It may also cause a droning noise that increases with speed. To diagnose a loose wheel bearing, the car should be raised off the ground, and the wheel should be shaken and spun to see if there is any play in the bearing or obvious sounds. If so, the bearing should be replaced as soon as possible to prevent any further damage to the car.
5. Worn Steering and Suspension Components
Worn suspension components can also cause a car to shake at high speeds. Worn or broken strut mounts, shocks, and springs can cause the car to vibrate as they can no longer absorb the road’s impact properly.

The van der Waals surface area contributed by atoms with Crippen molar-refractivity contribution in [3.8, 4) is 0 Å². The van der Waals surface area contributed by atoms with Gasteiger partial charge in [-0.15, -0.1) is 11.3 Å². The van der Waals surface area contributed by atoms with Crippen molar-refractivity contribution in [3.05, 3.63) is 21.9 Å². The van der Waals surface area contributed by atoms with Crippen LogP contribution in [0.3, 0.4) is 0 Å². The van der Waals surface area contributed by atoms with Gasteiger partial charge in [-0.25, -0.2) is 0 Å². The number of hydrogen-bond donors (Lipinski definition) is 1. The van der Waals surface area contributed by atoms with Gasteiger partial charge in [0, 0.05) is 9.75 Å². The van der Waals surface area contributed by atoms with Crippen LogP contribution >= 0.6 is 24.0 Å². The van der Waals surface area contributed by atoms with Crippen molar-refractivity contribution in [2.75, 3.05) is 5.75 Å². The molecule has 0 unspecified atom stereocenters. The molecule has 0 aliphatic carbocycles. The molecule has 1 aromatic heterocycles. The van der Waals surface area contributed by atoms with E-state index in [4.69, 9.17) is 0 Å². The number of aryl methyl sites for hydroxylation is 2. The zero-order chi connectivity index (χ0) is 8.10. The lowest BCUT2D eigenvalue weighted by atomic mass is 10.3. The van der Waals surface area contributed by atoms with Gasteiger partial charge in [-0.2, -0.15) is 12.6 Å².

Shock absorbers are meant to dampen any road imperfections and make things less bouncy, so if they are damaged or leaked out, they could cause a vibration above 60mph.
Additionally, worn tie rods and ball joints can also cause a car to shake as they can no longer keep the wheels aligned properly. Worn suspension components should be replaced as soon as possible to ensure the car’s stability and safety.
6. Engine Misfire
An engine misfire could be the cause of the car shaking at 60mph and is generally caused by a malfunction in the spark plugs, ignition coils, or other ignition system components. It could also be caused by a vacuum leak, clogged fuel injectors, or a faulty fuel pump. Generally, a misfire will be more pronounced when pressing the gas or going uphill.
Here is a general guide to pinpointing a misfire:
7. Worn Driveshaft Universal Joint